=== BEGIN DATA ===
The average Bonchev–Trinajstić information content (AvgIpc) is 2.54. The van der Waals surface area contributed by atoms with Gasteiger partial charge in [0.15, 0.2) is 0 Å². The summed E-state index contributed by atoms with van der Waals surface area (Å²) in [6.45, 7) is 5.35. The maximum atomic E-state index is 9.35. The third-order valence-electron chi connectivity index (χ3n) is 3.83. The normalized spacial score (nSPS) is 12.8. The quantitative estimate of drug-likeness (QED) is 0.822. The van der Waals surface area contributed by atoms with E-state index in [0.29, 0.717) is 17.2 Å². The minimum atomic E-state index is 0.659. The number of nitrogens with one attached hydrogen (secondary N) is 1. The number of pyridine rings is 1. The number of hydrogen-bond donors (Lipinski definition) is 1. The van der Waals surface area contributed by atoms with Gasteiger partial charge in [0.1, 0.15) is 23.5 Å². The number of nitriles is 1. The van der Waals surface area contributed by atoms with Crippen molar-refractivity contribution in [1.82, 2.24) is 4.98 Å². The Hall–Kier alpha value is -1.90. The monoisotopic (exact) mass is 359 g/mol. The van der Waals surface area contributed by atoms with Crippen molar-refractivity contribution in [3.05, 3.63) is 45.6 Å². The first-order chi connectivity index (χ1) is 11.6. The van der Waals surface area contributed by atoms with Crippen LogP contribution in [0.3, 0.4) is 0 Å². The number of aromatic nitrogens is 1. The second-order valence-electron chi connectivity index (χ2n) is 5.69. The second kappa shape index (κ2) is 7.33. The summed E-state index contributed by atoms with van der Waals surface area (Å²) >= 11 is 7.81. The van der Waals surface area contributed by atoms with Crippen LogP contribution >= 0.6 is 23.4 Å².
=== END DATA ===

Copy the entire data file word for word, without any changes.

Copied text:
The average Bonchev–Trinajstić information content (AvgIpc) is 2.54. The van der Waals surface area contributed by atoms with Gasteiger partial charge in [0.15, 0.2) is 0 Å². The summed E-state index contributed by atoms with van der Waals surface area (Å²) in [6.45, 7) is 5.35. The maximum atomic E-state index is 9.35. The third-order valence-electron chi connectivity index (χ3n) is 3.83. The normalized spacial score (nSPS) is 12.8. The quantitative estimate of drug-likeness (QED) is 0.822. The van der Waals surface area contributed by atoms with E-state index in [0.29, 0.717) is 17.2 Å². The minimum atomic E-state index is 0.659. The number of nitrogens with one attached hydrogen (secondary N) is 1. The number of pyridine rings is 1. The number of hydrogen-bond donors (Lipinski definition) is 1. The van der Waals surface area contributed by atoms with Gasteiger partial charge in [0.1, 0.15) is 23.5 Å². The number of nitriles is 1. The van der Waals surface area contributed by atoms with Crippen molar-refractivity contribution in [1.82, 2.24) is 4.98 Å². The Hall–Kier alpha value is -1.90. The monoisotopic (exact) mass is 359 g/mol. The van der Waals surface area contributed by atoms with Crippen molar-refractivity contribution in [3.05, 3.63) is 45.6 Å². The first-order chi connectivity index (χ1) is 11.6. The van der Waals surface area contributed by atoms with Crippen LogP contribution in [0.3, 0.4) is 0 Å². The number of aromatic nitrogens is 1. The second-order valence-electron chi connectivity index (χ2n) is 5.69. The second kappa shape index (κ2) is 7.33. The summed E-state index contributed by atoms with van der Waals surface area (Å²) >= 11 is 7.81. The van der Waals surface area contributed by atoms with Crippen LogP contribution >= 0.6 is 23.4 Å².